[7] Kylie Minogue, ‘I Believe In You’

Kylie Minogue

All things considered, at the end of the day, when all’s said and done, in the final analysis, weighing up the pros and cons, when it all comes down to it, if I’m pushed, I’d say ‘I Believe In You’ is my favourite Kylie single. Not ‘Shocked’, not ‘Can’t Get You Out Of My Head’, not ‘I Should be So Lucky’, not ‘Love At First Sight’ – no, I believe in ‘I Believe In You’.

So does Junior. And, if pushed, if asked if she likes Kylie’s singing, she says, “Yes.” And what else does she like? I meant what else does she like about the song, but… “Mermaids. And Sleeping Beauty and Cinderella.”

From top to toe, this record’s gorgeous. Lush and dreamy. I like to think it’s the Kylester’s answer to John Lennon’s ‘God’, but it is, of course, the work of 2004’s main chart sales flava – Scissor Sisters. Who’d have thought Scissor Sisters had it in them?

But I-i-i believe in… me, Yoko and me:

[12] John Lennon, ‘Watching The Wheels’

John Lennon and Mark Chapman

Have you seen those Beatles t-shirts for Comic Relief? Is this what it’s come to? Is this what they fought and di…

Let’s not spoil the ending. Junior has one of the shirts, and loves it. She’s now working through The Beatles’ catalogue, always intrigued to know which of them is singing and trying to match her fresh-faced Ringo with the more louche version on her dad’s old t-shirt. When I told her this song was by one of them, she yelled, “Beatles!” and waltzed along to its easy rhythm.

‘Watching The Wheels’ was the third and final single from Double Fantasy, and the second posthumous release. It’s unbearably poignant in hindsight, and perhaps too much for a world that had done its mourning, reaching No.30 in the UK chart. He’s relaxed, singing of his comfort in semi-retirement (and bemusement at those who would call him “lazy”), “no longer riding on the merry-go-round” – and, so wastefully, he certainly wasn’t. It’s a very pretty, very Lennon tune, drifting along on his favourite chords; a far cry from the angst of Plastic Ono Band, which I listened to on the way in to work this morning, yet just as defiant.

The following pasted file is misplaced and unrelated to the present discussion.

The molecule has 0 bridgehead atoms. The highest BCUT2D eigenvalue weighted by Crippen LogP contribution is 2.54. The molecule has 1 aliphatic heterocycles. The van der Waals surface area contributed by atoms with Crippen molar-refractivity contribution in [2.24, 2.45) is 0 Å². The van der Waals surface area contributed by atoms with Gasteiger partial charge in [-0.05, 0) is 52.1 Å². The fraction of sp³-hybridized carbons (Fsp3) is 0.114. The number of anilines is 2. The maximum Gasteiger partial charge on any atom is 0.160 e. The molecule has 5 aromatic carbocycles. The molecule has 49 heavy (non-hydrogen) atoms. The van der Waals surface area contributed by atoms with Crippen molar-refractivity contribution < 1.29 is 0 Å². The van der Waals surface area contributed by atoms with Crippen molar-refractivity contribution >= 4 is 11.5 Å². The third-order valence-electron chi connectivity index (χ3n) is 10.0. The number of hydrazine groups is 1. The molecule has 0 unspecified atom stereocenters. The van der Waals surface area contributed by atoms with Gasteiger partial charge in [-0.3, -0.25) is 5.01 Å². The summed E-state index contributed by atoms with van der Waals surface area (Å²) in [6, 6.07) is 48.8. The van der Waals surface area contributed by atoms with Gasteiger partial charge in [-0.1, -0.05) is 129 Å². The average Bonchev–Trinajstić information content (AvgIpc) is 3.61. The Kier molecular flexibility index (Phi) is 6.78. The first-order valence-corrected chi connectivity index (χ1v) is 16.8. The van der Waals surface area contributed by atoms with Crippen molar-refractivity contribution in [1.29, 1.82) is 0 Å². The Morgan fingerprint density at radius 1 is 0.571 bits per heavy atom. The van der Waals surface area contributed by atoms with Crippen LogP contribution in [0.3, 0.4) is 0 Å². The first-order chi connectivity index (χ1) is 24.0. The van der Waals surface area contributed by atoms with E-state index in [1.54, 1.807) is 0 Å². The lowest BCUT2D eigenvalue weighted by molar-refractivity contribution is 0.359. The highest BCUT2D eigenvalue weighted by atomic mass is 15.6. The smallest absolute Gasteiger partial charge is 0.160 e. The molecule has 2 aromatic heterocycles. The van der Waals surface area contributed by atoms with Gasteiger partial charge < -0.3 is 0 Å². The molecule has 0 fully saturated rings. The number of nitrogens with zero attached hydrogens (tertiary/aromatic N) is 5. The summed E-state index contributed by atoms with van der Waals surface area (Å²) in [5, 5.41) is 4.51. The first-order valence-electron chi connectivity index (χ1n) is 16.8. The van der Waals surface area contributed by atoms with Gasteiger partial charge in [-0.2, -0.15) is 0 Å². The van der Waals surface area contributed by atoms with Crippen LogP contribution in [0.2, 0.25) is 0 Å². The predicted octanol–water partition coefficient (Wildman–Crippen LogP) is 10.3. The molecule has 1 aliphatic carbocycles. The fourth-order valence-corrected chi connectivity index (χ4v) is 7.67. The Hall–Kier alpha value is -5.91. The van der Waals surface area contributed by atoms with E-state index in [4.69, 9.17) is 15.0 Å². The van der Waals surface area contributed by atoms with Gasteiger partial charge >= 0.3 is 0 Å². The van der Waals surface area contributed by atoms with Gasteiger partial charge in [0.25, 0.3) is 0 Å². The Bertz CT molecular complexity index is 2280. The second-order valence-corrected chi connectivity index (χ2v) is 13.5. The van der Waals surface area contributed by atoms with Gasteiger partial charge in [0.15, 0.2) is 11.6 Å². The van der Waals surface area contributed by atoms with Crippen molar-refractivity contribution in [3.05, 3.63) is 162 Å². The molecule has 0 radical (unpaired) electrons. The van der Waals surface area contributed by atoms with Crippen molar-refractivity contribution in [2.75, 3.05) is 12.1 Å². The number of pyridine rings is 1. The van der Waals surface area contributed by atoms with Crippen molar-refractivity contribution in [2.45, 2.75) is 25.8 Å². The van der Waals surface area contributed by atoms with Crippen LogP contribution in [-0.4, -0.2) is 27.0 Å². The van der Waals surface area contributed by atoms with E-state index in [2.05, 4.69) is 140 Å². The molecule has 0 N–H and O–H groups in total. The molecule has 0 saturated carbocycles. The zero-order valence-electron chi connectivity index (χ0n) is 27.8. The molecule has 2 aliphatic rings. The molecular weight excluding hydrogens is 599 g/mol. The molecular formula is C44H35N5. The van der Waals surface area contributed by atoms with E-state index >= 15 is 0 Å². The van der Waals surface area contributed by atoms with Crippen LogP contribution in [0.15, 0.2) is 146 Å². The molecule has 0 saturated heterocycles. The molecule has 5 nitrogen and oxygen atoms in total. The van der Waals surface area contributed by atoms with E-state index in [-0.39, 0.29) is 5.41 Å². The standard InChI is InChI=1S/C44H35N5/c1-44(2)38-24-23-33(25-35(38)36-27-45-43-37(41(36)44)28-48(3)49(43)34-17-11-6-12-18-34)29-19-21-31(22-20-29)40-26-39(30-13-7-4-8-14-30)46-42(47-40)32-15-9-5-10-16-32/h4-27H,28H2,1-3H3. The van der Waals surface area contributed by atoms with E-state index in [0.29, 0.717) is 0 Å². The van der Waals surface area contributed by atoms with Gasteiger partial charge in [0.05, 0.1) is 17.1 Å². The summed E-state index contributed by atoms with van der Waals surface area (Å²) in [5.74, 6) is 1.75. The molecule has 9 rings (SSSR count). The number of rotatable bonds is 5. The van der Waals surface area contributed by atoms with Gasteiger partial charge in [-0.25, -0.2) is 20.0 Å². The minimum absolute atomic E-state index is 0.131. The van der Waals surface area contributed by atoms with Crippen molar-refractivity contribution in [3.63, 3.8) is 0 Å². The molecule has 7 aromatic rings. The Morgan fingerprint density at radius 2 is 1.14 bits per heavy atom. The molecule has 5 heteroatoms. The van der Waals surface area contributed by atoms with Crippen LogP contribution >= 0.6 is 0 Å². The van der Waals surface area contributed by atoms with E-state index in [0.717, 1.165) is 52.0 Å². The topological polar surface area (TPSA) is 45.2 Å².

Aged eight, I took his death badly. Lennon was an integral piece of my pop jigsaw, which began and ended with the back cover of Help!, and it felt as if a pivotal figure had gone just as I was getting to know him. It’s almost too trite, but as he signs off here with “I just had to let it go” it feels like a goodbye.

[10] The Beatles, ‘Something’/’Come Together’

It’s 7.21 in the morning and Junior is wearing pink fairy wings and carrying a plastic wand that makes a “magical” sound when you bash it against the furniture. ‘Something’ has, well, something of the fairy dust about it, representing the blossoming of George Harrison’s songwriting shortly before it came to full fruition on cruelly overlooked triple solo album All Things Must Pass. It was written for his then-beloved Patti Boyd – who would shortly hand him in for Eric Clapton when he wrote the inferior ‘Layla’ for her.

‘Something’ is stately and meditative with a masterful middle eight and gorgeous strings. Junior drifts around in fitting manner.

Its partner ‘Come Together’ is a Plastic Ono Band record in all but name. A bluesy strut with the coolest throwaways – “walrus gumboot”, “mojo filter”, “toe-jam football” – it’s a nonsense but a convincing one all the same. Great organ, woozy guitar a sense that The Beatles could still be on their game. Junior is now roaring like a lion and showing her claws – showing the contrast between the songs too.

A No.4 hit. The game was up.